Private mortgages have become more common than you might expect in recent years. While they’re still much rarer than the traditional route, there has been a significant uptick in private mortgages in Ontario in just the two-year span from 2019 to 2021. According to the Financial Services Regulatory Authority of Ontario (FSRA), the rate of private mortgages increased by a whopping 72 per cent in that time.
What is a private mortgage anyway?
According to Ivan Lobo, a real estate consultant at Made in CA, a private mortgage is “a flexible option for borrowers who may not qualify for a conventional mortgage, because of poor credit or other financial situations.” When someone doesn’t qualify for a conventional mortgage, they might decide to take out a private mortgage instead, so they can still make the offer on the home.
“Private lenders don’t require borrowers to undergo stress tests, which banks use to ensure that buyers can afford a mortgage rate that is two per cent above the current rate,” Lobo says. “This exemption offers borrowers more flexibility if they don’t meet the strict underwriting standards of banks.”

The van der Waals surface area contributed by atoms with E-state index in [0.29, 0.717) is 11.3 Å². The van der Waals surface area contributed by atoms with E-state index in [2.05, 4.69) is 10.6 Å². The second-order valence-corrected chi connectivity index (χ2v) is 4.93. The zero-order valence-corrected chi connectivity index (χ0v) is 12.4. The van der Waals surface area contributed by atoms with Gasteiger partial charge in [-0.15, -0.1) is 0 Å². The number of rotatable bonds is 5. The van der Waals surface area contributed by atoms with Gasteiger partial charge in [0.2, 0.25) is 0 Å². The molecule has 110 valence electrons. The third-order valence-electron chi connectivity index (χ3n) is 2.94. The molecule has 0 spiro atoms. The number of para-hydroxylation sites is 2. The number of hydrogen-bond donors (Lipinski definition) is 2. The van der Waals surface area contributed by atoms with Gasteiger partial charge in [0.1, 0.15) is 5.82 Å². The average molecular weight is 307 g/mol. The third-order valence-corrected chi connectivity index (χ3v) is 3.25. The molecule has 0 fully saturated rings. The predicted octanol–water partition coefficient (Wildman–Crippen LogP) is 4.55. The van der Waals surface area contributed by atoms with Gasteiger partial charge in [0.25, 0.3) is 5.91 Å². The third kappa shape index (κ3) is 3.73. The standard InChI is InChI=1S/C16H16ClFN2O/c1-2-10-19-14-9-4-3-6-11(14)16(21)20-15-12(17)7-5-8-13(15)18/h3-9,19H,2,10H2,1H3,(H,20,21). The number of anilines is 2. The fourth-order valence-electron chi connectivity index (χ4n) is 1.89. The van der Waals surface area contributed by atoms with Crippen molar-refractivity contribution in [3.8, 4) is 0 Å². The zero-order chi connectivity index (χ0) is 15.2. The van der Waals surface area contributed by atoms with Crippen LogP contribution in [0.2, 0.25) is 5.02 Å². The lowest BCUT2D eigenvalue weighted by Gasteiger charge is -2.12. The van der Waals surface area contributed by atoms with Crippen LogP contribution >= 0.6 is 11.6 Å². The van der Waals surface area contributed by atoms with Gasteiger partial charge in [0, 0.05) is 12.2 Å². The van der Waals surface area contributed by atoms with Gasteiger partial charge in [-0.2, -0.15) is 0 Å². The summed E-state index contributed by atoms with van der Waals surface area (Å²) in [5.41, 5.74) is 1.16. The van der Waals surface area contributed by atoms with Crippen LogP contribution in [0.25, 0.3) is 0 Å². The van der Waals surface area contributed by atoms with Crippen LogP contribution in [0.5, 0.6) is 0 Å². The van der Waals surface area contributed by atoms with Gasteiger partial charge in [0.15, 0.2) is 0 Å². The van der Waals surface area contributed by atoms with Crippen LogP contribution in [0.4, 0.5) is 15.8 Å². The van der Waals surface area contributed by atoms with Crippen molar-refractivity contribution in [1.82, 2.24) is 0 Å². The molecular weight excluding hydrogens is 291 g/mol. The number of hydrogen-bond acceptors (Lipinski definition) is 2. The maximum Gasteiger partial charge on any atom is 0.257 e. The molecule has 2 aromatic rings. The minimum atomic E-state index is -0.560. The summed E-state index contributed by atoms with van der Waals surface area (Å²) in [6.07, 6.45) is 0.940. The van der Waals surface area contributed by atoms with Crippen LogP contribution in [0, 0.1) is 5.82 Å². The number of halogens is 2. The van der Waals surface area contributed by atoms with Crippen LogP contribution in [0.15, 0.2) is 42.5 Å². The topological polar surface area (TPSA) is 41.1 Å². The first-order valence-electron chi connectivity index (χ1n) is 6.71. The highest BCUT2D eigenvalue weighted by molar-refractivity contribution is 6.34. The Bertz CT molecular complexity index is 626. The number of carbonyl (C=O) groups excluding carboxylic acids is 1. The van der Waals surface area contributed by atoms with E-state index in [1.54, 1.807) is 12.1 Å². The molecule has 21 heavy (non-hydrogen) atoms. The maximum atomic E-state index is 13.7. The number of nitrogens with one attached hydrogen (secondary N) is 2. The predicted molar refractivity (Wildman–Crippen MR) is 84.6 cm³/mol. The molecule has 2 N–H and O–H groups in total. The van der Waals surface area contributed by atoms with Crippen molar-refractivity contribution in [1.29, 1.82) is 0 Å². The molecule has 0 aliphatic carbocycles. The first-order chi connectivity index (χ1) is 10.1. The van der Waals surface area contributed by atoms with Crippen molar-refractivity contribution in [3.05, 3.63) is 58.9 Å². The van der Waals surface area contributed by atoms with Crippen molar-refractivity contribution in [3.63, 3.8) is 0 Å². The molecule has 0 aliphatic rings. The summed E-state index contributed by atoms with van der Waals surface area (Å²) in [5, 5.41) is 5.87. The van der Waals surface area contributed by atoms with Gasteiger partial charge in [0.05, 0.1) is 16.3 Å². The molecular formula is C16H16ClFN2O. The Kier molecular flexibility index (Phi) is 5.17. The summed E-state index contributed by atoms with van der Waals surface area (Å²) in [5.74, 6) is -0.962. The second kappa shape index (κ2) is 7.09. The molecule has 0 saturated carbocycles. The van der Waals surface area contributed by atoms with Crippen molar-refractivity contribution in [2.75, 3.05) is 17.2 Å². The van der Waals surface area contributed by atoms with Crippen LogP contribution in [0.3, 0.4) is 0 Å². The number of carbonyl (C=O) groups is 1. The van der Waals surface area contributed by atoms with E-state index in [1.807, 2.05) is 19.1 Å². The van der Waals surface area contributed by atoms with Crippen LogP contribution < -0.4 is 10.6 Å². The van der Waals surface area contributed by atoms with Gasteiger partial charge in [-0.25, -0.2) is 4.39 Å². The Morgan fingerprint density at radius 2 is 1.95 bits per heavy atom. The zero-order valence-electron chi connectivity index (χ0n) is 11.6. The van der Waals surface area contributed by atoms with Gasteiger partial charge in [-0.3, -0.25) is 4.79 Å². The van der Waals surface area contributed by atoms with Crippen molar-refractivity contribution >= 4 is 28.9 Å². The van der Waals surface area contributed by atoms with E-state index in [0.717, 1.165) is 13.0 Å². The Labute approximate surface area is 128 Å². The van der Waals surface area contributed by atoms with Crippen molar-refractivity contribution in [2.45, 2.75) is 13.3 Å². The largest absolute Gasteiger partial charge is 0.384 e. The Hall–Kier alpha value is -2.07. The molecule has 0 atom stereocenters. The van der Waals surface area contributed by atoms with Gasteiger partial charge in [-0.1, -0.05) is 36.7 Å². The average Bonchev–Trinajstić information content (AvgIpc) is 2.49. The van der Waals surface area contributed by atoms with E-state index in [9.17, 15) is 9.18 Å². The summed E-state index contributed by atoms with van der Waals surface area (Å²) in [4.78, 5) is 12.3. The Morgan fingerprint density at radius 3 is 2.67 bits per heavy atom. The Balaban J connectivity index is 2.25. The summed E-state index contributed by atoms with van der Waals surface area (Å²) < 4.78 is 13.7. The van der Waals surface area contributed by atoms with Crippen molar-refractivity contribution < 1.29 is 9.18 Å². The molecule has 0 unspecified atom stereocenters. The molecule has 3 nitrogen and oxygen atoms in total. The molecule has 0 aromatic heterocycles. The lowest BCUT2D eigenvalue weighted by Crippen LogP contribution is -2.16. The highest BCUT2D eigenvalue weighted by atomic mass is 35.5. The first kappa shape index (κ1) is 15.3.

Basically, a private mortgage avoids the stress test, so you can qualify for a private mortgage easily. They also have shorter terms than the traditional five-year term that you would receive from a bank, at just one or two years.
Is there a higher default risk?
Since private mortgages lack oversight and regulation, this can create a significant risk for borrowers. “Private lenders usually charge higher interest rates and additional fees, leading to higher costs for the borrower over the loan’s life,” says Lobo. These costs “could cause defaults among borrowers who have overextended themselves.”
Because the loans are short term at only one or two years, they also require renewal more often. And those with a private mortgage at a high interest rate may not even be able to renew their loan at all. “For markets where house prices have fallen say 30 per cent or more, it’s very likely for private lenders to call in the loans,” Lobo said.
And if the borrower is able to renew, the rate will likely end up much higher than the initial offer, leading to a significant default risk.
What does this mean for the market?
If default rates rise, this can have a negative affect the market. According to the Canadian Bankers Association, the default rate for November 2022 was at 0.07 per cent. If that number starts to rise in a significant way, it will inevitably affect the market as power of sales start to pop up with regularity.
Currently, the default rate isn’t concerning, but reports on the rate lag by months.
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